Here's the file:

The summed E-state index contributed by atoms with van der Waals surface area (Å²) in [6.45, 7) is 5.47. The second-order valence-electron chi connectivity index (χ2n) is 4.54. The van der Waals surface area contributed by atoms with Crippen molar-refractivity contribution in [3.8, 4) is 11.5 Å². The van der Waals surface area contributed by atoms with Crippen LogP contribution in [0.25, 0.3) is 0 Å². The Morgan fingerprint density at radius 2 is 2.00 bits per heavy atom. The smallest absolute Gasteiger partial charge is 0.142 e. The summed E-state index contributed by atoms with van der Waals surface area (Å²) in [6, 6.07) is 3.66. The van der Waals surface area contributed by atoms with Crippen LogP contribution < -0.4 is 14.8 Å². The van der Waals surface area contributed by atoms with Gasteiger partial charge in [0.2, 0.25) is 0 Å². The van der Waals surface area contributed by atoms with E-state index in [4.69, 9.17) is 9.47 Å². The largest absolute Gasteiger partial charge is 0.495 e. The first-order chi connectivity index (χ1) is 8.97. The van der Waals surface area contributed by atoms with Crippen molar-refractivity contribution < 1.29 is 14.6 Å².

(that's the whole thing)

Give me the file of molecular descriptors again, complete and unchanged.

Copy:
The summed E-state index contributed by atoms with van der Waals surface area (Å²) in [6.45, 7) is 5.47. The second-order valence-electron chi connectivity index (χ2n) is 4.54. The van der Waals surface area contributed by atoms with Crippen molar-refractivity contribution in [3.8, 4) is 11.5 Å². The van der Waals surface area contributed by atoms with Crippen LogP contribution in [0.25, 0.3) is 0 Å². The Morgan fingerprint density at radius 2 is 2.00 bits per heavy atom. The smallest absolute Gasteiger partial charge is 0.142 e. The summed E-state index contributed by atoms with van der Waals surface area (Å²) in [6, 6.07) is 3.66. The van der Waals surface area contributed by atoms with Crippen LogP contribution < -0.4 is 14.8 Å². The van der Waals surface area contributed by atoms with Gasteiger partial charge in [0.2, 0.25) is 0 Å². The van der Waals surface area contributed by atoms with E-state index in [4.69, 9.17) is 9.47 Å². The largest absolute Gasteiger partial charge is 0.495 e. The first-order chi connectivity index (χ1) is 8.97. The van der Waals surface area contributed by atoms with Crippen molar-refractivity contribution < 1.29 is 14.6 Å².